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Flight Projects

Software & Electronics

The Mobility and Robotic Systems section (347) led the development of both software and electronics for the Sojourner rover. The rover flight software enabled autonomous control, sensing, and communication. Onboard autonomy consisted of simple behaviors for navigation, based on commanded objectives along with the sensed terrain and vehicle position/orientation sensors. Sojourner's position and orientation were measured by wheel odometry, accelerometers, and a z-axis angular-rate sensor. The onboard processor was a flight-qualified Intel 8085 running at 100 KIPS, and all software was written in C. Terrain sensing was performed with cameras and ‘laser striping’, a set of five spaced laser diodes that projected forward on the surface, with the subsequent analysis of the revealed surface contour allowing the detection of obstacles. The flex cable technology was also developed by section personnel.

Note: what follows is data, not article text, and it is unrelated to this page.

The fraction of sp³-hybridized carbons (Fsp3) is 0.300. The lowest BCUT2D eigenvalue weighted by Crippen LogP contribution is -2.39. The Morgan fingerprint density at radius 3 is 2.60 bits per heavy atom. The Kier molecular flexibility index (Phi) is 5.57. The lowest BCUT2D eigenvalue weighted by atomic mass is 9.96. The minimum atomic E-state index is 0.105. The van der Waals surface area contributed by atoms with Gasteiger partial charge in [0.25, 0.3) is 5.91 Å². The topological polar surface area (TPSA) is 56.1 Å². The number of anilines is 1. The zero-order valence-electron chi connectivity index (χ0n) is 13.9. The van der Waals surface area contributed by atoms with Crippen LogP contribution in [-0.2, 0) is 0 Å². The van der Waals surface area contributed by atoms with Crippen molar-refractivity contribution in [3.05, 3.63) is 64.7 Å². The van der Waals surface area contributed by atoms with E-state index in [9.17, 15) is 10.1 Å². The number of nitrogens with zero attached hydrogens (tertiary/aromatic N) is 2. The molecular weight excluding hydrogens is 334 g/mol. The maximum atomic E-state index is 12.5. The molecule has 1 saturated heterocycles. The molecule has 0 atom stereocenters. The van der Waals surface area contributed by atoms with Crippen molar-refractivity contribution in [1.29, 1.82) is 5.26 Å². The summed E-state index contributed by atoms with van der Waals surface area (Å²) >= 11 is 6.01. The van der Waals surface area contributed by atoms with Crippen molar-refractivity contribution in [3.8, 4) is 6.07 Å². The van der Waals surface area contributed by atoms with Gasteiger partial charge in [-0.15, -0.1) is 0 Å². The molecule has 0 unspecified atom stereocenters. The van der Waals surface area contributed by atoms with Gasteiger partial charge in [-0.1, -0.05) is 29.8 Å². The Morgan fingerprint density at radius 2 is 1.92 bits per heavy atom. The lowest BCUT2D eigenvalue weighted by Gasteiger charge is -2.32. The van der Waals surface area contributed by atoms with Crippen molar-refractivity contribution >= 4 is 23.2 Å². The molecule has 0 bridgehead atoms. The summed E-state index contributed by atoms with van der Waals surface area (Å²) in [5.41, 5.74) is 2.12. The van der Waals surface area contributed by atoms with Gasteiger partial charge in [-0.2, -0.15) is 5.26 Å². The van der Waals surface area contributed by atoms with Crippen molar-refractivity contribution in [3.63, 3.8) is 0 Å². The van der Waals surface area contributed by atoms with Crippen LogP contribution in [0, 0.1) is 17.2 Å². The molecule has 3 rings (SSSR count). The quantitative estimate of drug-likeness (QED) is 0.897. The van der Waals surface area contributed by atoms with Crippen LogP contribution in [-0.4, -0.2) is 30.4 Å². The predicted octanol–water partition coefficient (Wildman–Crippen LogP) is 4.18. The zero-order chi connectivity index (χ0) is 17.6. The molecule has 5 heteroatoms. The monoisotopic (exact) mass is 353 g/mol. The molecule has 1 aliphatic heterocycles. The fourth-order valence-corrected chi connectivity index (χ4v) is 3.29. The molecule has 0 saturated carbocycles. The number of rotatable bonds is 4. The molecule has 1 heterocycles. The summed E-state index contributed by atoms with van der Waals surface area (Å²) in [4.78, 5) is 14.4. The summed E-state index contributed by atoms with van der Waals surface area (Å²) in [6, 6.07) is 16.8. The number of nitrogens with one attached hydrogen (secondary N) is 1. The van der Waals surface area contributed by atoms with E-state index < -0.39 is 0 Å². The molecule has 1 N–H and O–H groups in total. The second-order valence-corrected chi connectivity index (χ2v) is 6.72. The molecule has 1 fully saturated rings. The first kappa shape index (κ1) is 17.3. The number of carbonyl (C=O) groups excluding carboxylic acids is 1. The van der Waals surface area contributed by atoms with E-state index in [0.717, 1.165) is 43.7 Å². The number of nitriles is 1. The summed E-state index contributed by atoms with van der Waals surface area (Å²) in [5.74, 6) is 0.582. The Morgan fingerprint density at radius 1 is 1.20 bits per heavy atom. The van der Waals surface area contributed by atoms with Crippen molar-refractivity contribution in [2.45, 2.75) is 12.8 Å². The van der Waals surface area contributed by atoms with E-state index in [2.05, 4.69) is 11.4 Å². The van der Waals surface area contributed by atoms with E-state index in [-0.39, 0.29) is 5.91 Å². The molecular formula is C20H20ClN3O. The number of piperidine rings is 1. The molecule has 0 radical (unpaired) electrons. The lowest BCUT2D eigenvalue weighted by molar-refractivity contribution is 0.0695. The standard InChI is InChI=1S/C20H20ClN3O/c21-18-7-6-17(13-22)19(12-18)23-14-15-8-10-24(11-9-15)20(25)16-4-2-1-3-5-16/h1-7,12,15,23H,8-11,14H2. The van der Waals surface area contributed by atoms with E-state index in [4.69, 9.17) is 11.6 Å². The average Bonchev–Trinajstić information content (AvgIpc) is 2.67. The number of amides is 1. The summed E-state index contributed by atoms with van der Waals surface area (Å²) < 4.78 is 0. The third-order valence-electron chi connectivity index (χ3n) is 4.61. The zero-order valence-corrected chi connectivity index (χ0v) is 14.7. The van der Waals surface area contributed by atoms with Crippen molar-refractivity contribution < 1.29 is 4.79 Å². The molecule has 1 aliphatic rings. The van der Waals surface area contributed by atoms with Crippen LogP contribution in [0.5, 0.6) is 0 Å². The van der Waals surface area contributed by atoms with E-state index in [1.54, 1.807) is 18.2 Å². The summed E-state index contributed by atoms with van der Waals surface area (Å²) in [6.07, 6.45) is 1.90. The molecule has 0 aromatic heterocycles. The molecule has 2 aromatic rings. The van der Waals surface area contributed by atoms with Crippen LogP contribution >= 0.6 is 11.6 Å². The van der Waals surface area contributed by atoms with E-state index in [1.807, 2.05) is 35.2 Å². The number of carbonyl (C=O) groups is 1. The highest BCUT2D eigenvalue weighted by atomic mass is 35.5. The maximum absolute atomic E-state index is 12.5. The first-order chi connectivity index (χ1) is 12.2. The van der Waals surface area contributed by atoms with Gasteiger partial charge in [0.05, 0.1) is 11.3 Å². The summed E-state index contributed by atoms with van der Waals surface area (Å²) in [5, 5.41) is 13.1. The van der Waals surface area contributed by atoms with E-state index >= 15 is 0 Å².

In addition to the onboard control software, section personnel developed the ground control software for the rover, and provided operations expertise during the 83-day mission. The rover visited 16 science locations, traversed more than 100 meters, captured more than 500 images, and nearly circumnavigated the lander. Due to the use of lander-based operations and the roughness of the terrain, all travel was effectively restricted to line-of-sight locations not greater than 12 meters from the lander. In addition to specification of targets and drive paths, regular corrections of vehicle position and attitude were provided by operators based on the lander imagery.

Sojourner on the surface of Mars. Tracks in the terrain indicated its progress from the lander ramp at the lower left to the large rock (Yogi) at the upper right.

Sojourner on the surface of Mars. Tracks in the terrain indicated its progress from the lander ramp at the lower left to the large rock (Yogi) at the upper right.